In his Alpine base, Blofeld is developing biological weapons that will devastate Britain. Unaware of the danger, James Bond is about to marry Teresa di Vicenzo, the daughter of a Corsican Mafioso. But then he is sent to Switzerland. Bond's marriage and Blofeld's schemes disintegrate in a blizzard of gunfire and high-explosives from which neither man emerges the victor.
This audiobook includes an exclusive bonus interview with David Tennant.
Blackstone Audio, Inc. James Bond and 007 are registered trademarks of Danjaq LLC, used under license by Ian Fleming Publications Ltd
©1963 Ian Fleming (P)2014 Blackstone Audio, Inc.
Delightfully Sexist Bond
Bond, James Bond.
David's James Bond, thanks to his Scottish accent and natural charisma, is a throw back to Sean Connery's and it is delightful. Tennant may never get to play him on the big screen, but listening to him play him in this book was a real treat.
Much has been made about the sexism is the Bond films. So much of his attitude towards women, it turns out, comes from the books! This was my first outing with a Bond novel and I was a little shocked at how (A) close it was to the movie and (B) how casually sexist it is. It was such a strange anachronism that I found myself just laughing at Bond and how he described and looked at women. The book is a product of its time and would not be written this way today (which I am thankful for), but that doesn't mean I didn't also enjoy it.
The story never stops moving forward, but that being said, it's plotted deliberately and almost slowly. I was constantly riveted, but was surprised at how it took its time to ramp up to the big action set pieces. Thoroughly enjoyed it and look forward to my next Bond outting.
Say something about yourself!
By the time On Her Majesty's Secret Service is published, James Bond is making waves internationally, both in print and on the big screen, partly propelled by John F. Kennedy's endorsement of Fleming's From Russia With Love, and partly from the world's need to embrace a hero of this kind in the wake of the Cuban Missile Crisis less than three months previous. And by this point in the game, Fleming was looking to take Bond in new directions, as many writers do once they've been writing their trademark characters for a while. This began with The Spy Who Loved Me, which was different in style and format, but didn't take truly take Bond himself in any new directions. For Bond to truly evolve as a character, old wounds would need to be addressed, and his greatest nemesis would need to return.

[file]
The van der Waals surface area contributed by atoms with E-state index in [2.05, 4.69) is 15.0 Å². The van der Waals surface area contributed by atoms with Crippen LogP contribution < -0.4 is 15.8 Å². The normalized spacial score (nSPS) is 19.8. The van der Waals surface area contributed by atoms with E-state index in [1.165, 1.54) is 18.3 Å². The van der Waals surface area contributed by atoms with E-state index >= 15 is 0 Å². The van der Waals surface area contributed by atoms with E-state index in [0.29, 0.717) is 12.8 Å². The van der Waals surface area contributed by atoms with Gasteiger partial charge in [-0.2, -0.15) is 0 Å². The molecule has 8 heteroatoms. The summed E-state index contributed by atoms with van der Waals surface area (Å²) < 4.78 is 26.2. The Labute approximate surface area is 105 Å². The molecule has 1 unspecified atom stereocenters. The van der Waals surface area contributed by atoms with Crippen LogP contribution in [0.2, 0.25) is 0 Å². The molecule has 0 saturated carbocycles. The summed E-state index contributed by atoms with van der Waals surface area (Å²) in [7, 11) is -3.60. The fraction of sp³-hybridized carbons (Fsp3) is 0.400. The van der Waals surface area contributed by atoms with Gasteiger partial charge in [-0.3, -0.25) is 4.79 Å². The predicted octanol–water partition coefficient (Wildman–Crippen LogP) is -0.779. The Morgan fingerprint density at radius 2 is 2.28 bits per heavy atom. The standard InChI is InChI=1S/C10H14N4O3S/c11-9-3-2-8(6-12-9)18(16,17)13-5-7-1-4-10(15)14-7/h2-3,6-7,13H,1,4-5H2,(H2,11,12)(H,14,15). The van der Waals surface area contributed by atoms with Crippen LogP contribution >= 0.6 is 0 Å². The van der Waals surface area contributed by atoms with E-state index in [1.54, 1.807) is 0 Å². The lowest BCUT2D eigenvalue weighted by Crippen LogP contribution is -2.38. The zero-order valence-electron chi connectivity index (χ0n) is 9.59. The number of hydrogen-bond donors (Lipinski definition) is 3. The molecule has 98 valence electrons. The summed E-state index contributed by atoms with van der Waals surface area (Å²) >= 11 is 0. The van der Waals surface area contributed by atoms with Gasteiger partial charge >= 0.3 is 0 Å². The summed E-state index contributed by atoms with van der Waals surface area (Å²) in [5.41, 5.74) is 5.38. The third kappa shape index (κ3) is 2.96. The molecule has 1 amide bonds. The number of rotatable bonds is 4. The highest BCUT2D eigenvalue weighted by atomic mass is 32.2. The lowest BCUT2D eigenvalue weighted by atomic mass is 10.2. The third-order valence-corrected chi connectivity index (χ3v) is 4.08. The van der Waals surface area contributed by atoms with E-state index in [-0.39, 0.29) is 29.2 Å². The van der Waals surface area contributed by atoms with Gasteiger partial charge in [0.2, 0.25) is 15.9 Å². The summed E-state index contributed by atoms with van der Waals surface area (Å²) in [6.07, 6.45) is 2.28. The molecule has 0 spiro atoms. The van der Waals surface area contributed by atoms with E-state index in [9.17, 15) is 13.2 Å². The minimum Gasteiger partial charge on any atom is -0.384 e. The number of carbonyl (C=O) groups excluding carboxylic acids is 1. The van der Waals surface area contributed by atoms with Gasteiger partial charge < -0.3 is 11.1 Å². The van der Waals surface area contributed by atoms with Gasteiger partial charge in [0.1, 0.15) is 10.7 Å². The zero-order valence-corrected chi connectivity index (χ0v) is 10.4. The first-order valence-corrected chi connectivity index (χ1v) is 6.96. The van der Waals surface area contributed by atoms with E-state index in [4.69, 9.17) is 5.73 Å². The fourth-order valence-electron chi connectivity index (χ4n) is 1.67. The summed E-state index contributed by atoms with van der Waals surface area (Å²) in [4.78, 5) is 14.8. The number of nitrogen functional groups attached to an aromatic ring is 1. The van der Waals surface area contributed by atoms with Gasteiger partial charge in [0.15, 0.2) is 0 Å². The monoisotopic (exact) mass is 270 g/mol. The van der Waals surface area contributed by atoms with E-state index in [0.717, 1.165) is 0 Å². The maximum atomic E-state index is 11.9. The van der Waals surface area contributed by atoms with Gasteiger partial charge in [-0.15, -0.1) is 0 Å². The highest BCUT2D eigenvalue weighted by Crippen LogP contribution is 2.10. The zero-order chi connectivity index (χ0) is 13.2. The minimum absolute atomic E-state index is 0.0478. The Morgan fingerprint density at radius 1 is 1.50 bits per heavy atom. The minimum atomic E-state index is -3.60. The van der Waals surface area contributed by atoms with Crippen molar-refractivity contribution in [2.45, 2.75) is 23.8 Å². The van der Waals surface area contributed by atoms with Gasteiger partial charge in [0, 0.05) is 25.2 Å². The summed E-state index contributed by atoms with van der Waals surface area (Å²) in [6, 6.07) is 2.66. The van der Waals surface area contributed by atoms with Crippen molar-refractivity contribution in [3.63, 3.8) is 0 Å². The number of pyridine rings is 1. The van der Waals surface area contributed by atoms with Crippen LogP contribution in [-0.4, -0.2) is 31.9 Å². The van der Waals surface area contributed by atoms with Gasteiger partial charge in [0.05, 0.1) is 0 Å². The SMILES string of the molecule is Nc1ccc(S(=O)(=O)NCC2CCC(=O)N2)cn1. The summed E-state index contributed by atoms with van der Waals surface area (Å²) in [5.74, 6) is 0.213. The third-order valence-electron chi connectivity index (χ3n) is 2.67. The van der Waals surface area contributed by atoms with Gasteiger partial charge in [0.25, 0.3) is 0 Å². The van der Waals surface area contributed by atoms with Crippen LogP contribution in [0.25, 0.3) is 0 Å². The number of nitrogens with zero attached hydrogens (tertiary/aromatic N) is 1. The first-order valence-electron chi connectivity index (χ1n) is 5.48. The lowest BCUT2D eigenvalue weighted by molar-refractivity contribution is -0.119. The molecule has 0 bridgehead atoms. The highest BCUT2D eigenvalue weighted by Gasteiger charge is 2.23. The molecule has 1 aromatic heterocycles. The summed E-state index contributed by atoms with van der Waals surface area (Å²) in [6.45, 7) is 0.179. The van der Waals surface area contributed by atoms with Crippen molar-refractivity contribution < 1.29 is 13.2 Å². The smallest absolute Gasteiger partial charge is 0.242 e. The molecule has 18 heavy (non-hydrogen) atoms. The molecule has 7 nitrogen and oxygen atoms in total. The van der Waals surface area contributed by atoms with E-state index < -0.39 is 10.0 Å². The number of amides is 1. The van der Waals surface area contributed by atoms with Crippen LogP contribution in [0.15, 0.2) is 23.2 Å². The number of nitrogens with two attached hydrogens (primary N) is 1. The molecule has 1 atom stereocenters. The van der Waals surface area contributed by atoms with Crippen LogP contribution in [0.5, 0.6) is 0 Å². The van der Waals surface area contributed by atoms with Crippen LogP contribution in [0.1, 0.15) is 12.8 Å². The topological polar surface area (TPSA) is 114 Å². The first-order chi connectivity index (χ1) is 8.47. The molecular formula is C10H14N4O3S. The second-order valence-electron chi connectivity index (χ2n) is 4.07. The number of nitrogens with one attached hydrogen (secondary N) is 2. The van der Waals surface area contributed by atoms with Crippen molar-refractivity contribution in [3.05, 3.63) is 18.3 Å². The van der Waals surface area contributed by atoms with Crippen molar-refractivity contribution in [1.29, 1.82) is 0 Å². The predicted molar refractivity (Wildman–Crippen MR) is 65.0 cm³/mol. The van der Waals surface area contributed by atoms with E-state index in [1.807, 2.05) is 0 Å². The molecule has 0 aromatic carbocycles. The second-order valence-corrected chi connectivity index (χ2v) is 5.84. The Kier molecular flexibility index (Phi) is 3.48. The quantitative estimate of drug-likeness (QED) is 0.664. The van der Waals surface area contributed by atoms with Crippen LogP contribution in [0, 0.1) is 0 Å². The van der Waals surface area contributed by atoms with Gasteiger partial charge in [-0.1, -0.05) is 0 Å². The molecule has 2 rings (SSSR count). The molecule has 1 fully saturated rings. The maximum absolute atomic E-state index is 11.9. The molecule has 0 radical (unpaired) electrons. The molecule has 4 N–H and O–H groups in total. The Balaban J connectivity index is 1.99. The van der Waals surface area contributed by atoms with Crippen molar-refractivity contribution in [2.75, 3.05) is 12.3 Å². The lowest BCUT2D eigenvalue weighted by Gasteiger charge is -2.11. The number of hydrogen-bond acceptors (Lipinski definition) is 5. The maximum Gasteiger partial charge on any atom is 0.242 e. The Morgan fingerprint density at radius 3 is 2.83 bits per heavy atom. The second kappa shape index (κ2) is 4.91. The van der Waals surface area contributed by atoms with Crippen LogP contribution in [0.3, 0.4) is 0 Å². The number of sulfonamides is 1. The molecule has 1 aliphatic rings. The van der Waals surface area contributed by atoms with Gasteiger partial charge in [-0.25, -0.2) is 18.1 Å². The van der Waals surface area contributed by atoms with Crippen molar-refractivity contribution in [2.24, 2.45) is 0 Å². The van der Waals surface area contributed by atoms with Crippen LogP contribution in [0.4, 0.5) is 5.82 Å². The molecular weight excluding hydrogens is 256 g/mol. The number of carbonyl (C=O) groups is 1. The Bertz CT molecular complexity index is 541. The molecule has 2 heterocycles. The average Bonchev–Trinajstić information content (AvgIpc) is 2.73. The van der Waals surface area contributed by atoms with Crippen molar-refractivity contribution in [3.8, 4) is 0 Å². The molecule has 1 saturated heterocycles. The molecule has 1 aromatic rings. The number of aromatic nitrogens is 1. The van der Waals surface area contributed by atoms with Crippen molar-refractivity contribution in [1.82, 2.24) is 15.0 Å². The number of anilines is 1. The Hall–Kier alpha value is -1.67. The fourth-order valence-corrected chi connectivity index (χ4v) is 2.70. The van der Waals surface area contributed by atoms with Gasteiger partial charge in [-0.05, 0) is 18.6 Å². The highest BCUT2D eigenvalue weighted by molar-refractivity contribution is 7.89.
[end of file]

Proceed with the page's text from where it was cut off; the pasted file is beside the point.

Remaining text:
If it can truly be said that Bond has a weakness, it's boredom. The story takes place in the wake of Operation: Thunderball, wherein Bond has been assigned to basic detective work involving the possible re-emergence of SPECTRE and its chief mastermind, Ernst Stavro Blofeld. Bond is unhappy with this assignment, convinced that SPECTRE is smashed, and Blofeld, no matter how ingenious, is incapable of recreating an organization of SPECTRE's caliber. After repeated ignored requests to be reassigned, Bond finds himself at the precipice of boredom, drafting his resignation letter from the Service.
In the world of James Bond, there are a number of standout women who have known him, but only two define him. The first is Casino Royale's Vesper Lynd, to whom he gave his heart, only to end up betrayed, leading to the string of heartbreaks and one-night stands for which he is known. The second takes the stage here: Teresa di Vincenzo, Tracy to her friends. Tracy's father turns out to be one of the most powerful mafia bosses in the world, with connections enough to learn the whereabouts of Blofeld in exchange for Bond helping to lure Tracy away from her personal death wish. While Bond stalks Blofeld, Tracy is using her father's resources to track down Bond.